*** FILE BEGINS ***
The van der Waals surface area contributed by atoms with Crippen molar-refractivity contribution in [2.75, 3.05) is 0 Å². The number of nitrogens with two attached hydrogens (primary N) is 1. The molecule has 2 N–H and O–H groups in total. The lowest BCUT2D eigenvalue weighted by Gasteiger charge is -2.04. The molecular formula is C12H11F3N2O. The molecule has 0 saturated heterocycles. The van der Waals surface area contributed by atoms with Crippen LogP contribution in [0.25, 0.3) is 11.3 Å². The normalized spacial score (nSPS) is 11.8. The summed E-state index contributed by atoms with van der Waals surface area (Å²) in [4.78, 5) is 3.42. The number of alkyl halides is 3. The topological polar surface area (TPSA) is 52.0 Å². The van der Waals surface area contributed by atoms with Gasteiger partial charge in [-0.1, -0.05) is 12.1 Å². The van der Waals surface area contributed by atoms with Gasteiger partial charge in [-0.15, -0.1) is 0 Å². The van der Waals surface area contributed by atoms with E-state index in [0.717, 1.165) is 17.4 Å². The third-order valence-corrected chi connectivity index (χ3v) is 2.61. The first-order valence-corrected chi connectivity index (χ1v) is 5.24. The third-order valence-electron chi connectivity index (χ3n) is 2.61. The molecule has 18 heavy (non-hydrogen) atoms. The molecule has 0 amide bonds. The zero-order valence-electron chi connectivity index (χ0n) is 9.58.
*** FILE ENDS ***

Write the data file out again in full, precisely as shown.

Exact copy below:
The van der Waals surface area contributed by atoms with Crippen molar-refractivity contribution in [2.75, 3.05) is 0 Å². The number of nitrogens with two attached hydrogens (primary N) is 1. The molecule has 2 N–H and O–H groups in total. The lowest BCUT2D eigenvalue weighted by Gasteiger charge is -2.04. The molecular formula is C12H11F3N2O. The molecule has 0 saturated heterocycles. The van der Waals surface area contributed by atoms with Crippen LogP contribution in [0.25, 0.3) is 11.3 Å². The normalized spacial score (nSPS) is 11.8. The summed E-state index contributed by atoms with van der Waals surface area (Å²) in [4.78, 5) is 3.42. The number of alkyl halides is 3. The topological polar surface area (TPSA) is 52.0 Å². The van der Waals surface area contributed by atoms with Gasteiger partial charge in [-0.1, -0.05) is 12.1 Å². The van der Waals surface area contributed by atoms with Gasteiger partial charge in [-0.15, -0.1) is 0 Å². The van der Waals surface area contributed by atoms with E-state index in [0.717, 1.165) is 17.4 Å². The third-order valence-corrected chi connectivity index (χ3v) is 2.61. The first-order valence-corrected chi connectivity index (χ1v) is 5.24. The third-order valence-electron chi connectivity index (χ3n) is 2.61. The molecule has 18 heavy (non-hydrogen) atoms. The molecule has 0 amide bonds. The zero-order valence-electron chi connectivity index (χ0n) is 9.58.